On January 19, the DETAIL Prize 2011 was presented in Schloss Nymphenburg in Munich during the festive DETAIL Gala. The international prize is awarded for outstanding architecture every two years by DETAIL in cooperation with the BAU tradeshow. The main prize went to David Chipperfield Architects (Berlin) in collaboration with Julian Harrap (London) for the project Reconstruction of the Neues Museum in Berlin.
The reconstruction of the Neues Museum, which was built in 1859 and heavily damaged in the Second World War, by David Chipperfield Architects in cooperation with Julian Harrap encompasses the restoration of the intact parts of the building as well as the restoration of the original room arrangement and volume with new building parts. DETAIL’s editor-in-chief Christian Schittich quoted from the jury’s assessment:
“The architecture is impressive due to the sensual dealings with the material and the tension between the clear, modern architectural idiom of the new elements and the old building stock. The architects manage to create a distinct aesthetic from crumbly plaster and paint residue. Despite the very long construction process, which to some extent was politically influenced, the quality of the clear basic concept and the sensitive dealings with the substance remained constant. The architecture has a sensual aesthetic, which is impressive due to the tense relationship between the clear, modern architectural idiom of the new building elements and the old building stock. Despite the very long construction process, which to some extent was politically influenced, the quality of the clear basic concept and the sensitive dealings with the substance remained constant. The project involves a completely new approach to reconstruction and is an outstanding and authentic example of redevelopment of an existing building.”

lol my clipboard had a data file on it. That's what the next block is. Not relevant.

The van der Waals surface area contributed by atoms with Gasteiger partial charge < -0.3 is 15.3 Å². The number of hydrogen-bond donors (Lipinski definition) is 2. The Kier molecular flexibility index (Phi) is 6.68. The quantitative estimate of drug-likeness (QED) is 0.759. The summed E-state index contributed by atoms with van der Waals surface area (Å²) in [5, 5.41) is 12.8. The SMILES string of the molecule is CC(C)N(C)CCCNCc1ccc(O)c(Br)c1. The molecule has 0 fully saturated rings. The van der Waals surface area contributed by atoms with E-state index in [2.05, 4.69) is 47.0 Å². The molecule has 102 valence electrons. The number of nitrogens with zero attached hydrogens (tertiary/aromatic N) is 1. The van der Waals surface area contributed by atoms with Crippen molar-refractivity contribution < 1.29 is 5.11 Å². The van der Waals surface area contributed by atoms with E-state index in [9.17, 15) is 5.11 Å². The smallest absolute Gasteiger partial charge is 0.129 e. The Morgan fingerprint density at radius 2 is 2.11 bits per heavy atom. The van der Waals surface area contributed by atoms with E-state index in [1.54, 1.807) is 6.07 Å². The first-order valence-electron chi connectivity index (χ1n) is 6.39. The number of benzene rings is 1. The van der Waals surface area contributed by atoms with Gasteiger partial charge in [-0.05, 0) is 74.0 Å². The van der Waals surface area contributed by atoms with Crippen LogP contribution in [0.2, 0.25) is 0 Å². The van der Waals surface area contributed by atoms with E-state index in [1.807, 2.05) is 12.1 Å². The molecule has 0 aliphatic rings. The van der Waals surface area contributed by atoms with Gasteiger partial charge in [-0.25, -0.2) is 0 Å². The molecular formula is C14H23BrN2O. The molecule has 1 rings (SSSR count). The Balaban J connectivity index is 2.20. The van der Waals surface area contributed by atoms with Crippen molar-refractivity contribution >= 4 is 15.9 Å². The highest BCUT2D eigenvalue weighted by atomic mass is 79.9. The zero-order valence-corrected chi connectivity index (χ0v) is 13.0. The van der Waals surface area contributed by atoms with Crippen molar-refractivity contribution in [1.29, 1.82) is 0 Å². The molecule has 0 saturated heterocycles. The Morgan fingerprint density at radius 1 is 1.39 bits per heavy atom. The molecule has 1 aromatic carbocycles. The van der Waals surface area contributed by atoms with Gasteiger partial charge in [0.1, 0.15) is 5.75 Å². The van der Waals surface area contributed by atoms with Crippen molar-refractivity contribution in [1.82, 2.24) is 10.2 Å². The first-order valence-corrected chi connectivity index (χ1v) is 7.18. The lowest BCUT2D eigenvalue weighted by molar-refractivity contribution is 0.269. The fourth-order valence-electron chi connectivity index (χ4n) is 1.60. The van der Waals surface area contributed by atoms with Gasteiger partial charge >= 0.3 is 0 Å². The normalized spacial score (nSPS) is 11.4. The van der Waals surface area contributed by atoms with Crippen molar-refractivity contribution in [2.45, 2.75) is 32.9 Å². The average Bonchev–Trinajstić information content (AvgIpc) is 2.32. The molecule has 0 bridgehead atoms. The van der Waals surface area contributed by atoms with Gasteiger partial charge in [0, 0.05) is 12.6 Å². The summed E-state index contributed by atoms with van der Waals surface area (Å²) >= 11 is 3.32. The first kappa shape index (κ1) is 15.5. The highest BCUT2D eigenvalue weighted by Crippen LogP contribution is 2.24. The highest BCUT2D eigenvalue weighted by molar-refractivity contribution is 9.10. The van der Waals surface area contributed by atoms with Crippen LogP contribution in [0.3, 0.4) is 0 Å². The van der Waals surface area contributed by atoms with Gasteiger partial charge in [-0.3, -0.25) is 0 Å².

The jury awarded the Special Prize for Glass
to Tony Fretton Architects
(London) for the New British Embassy
project in Warsaw, Poland. The new British embassy combines the highest security standards with large glass facades, minimalist design and aesthetic forms. Alluding to neo-classical architecture, the longitudinal, three-story building is rigidly geometrical with an upper floor in the middle. Despite the high security requirements, the design is based on a maximally glazed front.
The Special Prize for Steel went to the Danish architecture office BIG – Bjarke Ingels Group (Copenhagen) for the Danish Pavilion at World Expo 2010 in Shanghai, China. The jury found the exhibition concept consistent and coherent due to the expressive form. The jury found the expression of movement particularly impressive. The architecture follows the movement processes of users. In addition to having a striking shape, the construction also has to meet the requirements of temporary pavilion buildings: they have to be easy to erect and take down. This is impressively implemented in steel.